Of course. That's why I made it very clear when referencing Climate Etc that I was talking only about the small minority who score high on your OCSI chart, who will all have similar reactions whether or not they've ever heard of that blog. The bulk of the puclic I clearly made a separate case for, but they are not climate savvy and will be down the bottom of your chart.

I agree with your assessment that the issue of 'whose side are we are on' is absolutely critical, as I've said 10,014 times. But you fail to accomodate the possiblity that those who exercise the most identity defence are (a section of) Dem / Libs, not the Rep / Cons. You 'define' that the former can't be doing this by accepting the climate consensus position as unquestioned 'truth', hence allocating all the cultural bias / identity defense to the Rep / Cons. Yet there is overwhelming evidence that the output of the consensus and the wider support it garners, is the product of a socially enforced consensus and not of unbiased science. I challenge to to refute, without merely quoting their authority about the calamity we apparently face, this evidence, and show that the climate consensus is only about science, and is not a cultural edifice. If you are so sure, this should be a very easy exercise! And if you permanently shy away from this task, the issue will always remain as an open sore via which everyone and his dog (including me), can hobble you on, because your whole interpretation of what is fantastic data (and well-collected), rests upon your hard-baked prior which you have not demonstrated to be true.

Meanwhile, I can show evidence that your interpretation does not stand, for instance your theory of 'a latent fear that we're all screwed.' This is countered by pretty much every survey in the US placing CC as a priority for government or the president, which score CC dead last or very low. This is consistently the case for years. Where political breakdown is available, even dem / Libs *only*, score low or very low. Released from identity defense by virtue of the priority list format, they basically drop their concern. None of these folks are expressing fear of any kind! This is also true for polls in other countries and globally, for instance the 8 milllion people UN poll that placed CC dead last. What kind of latent fear is one that never expresses itself in a priority for action?

February 13, 2016 | Unregistered CommenterAndy West

Dan -

Seen this?:

http://link.springer.com/article/10.1007/s10113-015-0914-y

February 14, 2016 | Unregistered CommenterJoshua

More specifically:

This:

https://i0.wp.com/img.photobucket.com/albums/v224/Chiloe/Climate/ESAS_Fig0.png

And this:


http://smg.photobucket.com/user/Chiloe/media/Climate/WF6_Figure5.png.html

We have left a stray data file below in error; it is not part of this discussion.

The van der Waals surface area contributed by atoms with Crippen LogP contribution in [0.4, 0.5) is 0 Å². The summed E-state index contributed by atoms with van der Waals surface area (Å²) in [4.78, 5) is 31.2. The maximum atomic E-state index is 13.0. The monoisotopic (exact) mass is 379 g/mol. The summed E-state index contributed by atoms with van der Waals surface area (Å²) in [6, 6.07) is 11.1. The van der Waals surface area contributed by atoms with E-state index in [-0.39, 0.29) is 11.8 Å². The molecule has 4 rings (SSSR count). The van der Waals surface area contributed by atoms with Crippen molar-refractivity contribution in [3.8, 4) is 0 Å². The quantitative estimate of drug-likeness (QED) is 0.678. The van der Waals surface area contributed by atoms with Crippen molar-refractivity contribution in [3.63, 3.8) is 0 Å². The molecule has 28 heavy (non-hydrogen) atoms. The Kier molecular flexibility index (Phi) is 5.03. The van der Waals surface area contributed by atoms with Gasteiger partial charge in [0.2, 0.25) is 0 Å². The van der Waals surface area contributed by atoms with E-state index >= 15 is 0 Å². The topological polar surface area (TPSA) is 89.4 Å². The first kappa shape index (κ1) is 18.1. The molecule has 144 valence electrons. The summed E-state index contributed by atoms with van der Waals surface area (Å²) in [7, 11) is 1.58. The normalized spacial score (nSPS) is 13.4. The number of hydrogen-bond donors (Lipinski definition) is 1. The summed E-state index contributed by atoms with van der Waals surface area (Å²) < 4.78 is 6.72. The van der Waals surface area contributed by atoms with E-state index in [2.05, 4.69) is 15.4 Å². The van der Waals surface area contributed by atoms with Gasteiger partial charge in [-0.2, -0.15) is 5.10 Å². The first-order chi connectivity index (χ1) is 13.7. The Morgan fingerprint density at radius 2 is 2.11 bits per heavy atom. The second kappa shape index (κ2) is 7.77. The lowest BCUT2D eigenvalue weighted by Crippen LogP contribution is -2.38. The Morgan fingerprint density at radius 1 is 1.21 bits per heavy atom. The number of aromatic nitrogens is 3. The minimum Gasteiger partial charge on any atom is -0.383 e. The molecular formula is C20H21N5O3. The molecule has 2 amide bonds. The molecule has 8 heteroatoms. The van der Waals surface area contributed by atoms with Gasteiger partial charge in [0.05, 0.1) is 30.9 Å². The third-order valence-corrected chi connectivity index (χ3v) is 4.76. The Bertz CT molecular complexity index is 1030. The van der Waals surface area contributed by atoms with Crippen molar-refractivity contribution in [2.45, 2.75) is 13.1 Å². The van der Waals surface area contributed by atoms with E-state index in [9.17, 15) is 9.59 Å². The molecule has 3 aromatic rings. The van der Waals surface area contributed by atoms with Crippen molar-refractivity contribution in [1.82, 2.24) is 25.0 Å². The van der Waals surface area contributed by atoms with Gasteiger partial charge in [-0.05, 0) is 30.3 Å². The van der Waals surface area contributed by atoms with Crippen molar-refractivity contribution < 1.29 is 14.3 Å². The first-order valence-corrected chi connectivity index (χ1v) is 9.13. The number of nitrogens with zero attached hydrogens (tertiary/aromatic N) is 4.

February 14, 2016 | Unregistered CommenterJoshua

@Joshua--

Yes-- very instructive! @LarryHamilton does lots of great work.

He is also one of the select 14 billion subscribers to this blog, & posted some great comments too in the thread on science comprehension & consensus.

Maybe he'll agree to do a guest post (understandably, he might be a bit worried about how the celebrity status would affect his life)

February 14, 2016 | Registered CommenterDan Kahan

Here is a paper claiming that 97% consensus messaging works. It's in PLOS One, which means that anyone can post a comment on it there.

Dan has criticised it before (link?) for claiming in the text that "In turn, changes in these key beliefs lead to increased support for public action" when in fact their own table shows that the increased support that they claim to have found is only 1%.

February 15, 2016 | Unregistered CommenterPaul Matthews

Dan -

I have struggled for a long time with your assertion that "consensus-messaging" has a significant (negative in balance) differential impact on public opinion w/r/t climate change and related policies.

But although I've tried to engage with you about how I see that issue differently than you, I don't feel that I've gotten very far in having my doubts about your argument resolved. I have thought of another way to frame my perspective.

When you speak of the "toxic" effect of "consensus-messaging," it seems to me that you might be doing what I frequently see "skeptics" doing here in the comment threads of your blog: treating the outlier group of highly active online "skeptics" as being representative of the larger group of Americans who ideologically align in opposition to those Americans who express concern about ongoing and increased aCO2 emissions.

While I don't doubt that "consensus-messaging' plays into a dynamic that looks like the "augment[ation] of toxic idioms of contempt" (I question whether it really augments toxicity as opposed to presents a readily available vehicle for mutual channeling preexisting contempt on both sides, respectively) with the outlier group of engaged "skeptics," I think that applies much more to the outlier group and not with the public more generally.

What, specific, evidence do you use to conclude that "consensus-messaging" increases the toxicity of the climate change issue for the larger public? Pointing to a relatively large segment of the public that remains "skeptical" does not seem to me to be sufficient.

February 15, 2016 | Unregistered CommenterJoshua

@PaulMathews--

My criticism is that the researchers selectively reported results & mischaracterized the outcome measure.

They claim that the experiment "increased belief in climate change." It didn't. They dsecribe as a measure of "belief in climate change" an item that asked rspts "how confident are you on scale 1-100 that *if* climate change is happening it is caused by humans..." That item expressly solicits responses from subjects who said they *didn't* believe in AGW. The authors did not acknowledge this in paper or even in the "on-line supplemental" material, which was another paper the suppelemntal material for which had item wording.